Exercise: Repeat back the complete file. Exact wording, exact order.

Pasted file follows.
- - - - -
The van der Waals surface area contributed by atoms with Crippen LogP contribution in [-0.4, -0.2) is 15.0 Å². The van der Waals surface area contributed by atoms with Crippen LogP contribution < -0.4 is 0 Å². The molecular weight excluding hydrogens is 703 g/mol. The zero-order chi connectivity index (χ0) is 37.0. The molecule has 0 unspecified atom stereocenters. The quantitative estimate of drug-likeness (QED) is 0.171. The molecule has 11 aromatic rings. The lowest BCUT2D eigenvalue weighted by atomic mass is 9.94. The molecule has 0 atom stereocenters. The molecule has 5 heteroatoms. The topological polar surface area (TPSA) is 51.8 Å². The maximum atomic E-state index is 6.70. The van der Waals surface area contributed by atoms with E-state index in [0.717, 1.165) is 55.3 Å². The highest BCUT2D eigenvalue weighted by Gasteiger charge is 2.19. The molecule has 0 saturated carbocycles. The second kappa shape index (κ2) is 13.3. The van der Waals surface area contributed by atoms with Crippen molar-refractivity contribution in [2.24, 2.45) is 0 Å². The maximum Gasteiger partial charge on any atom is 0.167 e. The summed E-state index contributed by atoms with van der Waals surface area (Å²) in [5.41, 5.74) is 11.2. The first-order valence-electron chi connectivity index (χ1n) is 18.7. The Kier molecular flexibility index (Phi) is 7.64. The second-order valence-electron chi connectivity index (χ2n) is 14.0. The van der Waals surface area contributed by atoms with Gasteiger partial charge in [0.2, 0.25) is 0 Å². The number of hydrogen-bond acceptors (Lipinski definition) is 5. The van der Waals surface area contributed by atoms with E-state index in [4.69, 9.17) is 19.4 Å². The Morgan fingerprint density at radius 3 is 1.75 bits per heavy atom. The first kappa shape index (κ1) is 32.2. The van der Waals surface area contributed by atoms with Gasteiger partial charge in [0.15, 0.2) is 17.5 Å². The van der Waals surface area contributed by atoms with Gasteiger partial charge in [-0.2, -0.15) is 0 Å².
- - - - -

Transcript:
The van der Waals surface area contributed by atoms with Crippen LogP contribution in [-0.4, -0.2) is 15.0 Å². The van der Waals surface area contributed by atoms with Crippen LogP contribution < -0.4 is 0 Å². The molecular weight excluding hydrogens is 703 g/mol. The zero-order chi connectivity index (χ0) is 37.0. The molecule has 0 unspecified atom stereocenters. The quantitative estimate of drug-likeness (QED) is 0.171. The molecule has 11 aromatic rings. The lowest BCUT2D eigenvalue weighted by atomic mass is 9.94. The molecule has 0 atom stereocenters. The molecule has 5 heteroatoms. The topological polar surface area (TPSA) is 51.8 Å². The maximum atomic E-state index is 6.70. The van der Waals surface area contributed by atoms with E-state index in [0.717, 1.165) is 55.3 Å². The highest BCUT2D eigenvalue weighted by Gasteiger charge is 2.19. The molecule has 0 saturated carbocycles. The second kappa shape index (κ2) is 13.3. The van der Waals surface area contributed by atoms with Crippen molar-refractivity contribution in [2.24, 2.45) is 0 Å². The maximum Gasteiger partial charge on any atom is 0.167 e. The summed E-state index contributed by atoms with van der Waals surface area (Å²) in [5.41, 5.74) is 11.2. The first-order valence-electron chi connectivity index (χ1n) is 18.7. The Kier molecular flexibility index (Phi) is 7.64. The second-order valence-electron chi connectivity index (χ2n) is 14.0. The van der Waals surface area contributed by atoms with Gasteiger partial charge in [0.2, 0.25) is 0 Å². The number of hydrogen-bond acceptors (Lipinski definition) is 5. The van der Waals surface area contributed by atoms with E-state index in [4.69, 9.17) is 19.4 Å². The Morgan fingerprint density at radius 3 is 1.75 bits per heavy atom. The first kappa shape index (κ1) is 32.2. The van der Waals surface area contributed by atoms with Gasteiger partial charge in [0.15, 0.2) is 17.5 Å². The van der Waals surface area contributed by atoms with Gasteiger partial charge in [-0.2, -0.15) is 0 Å².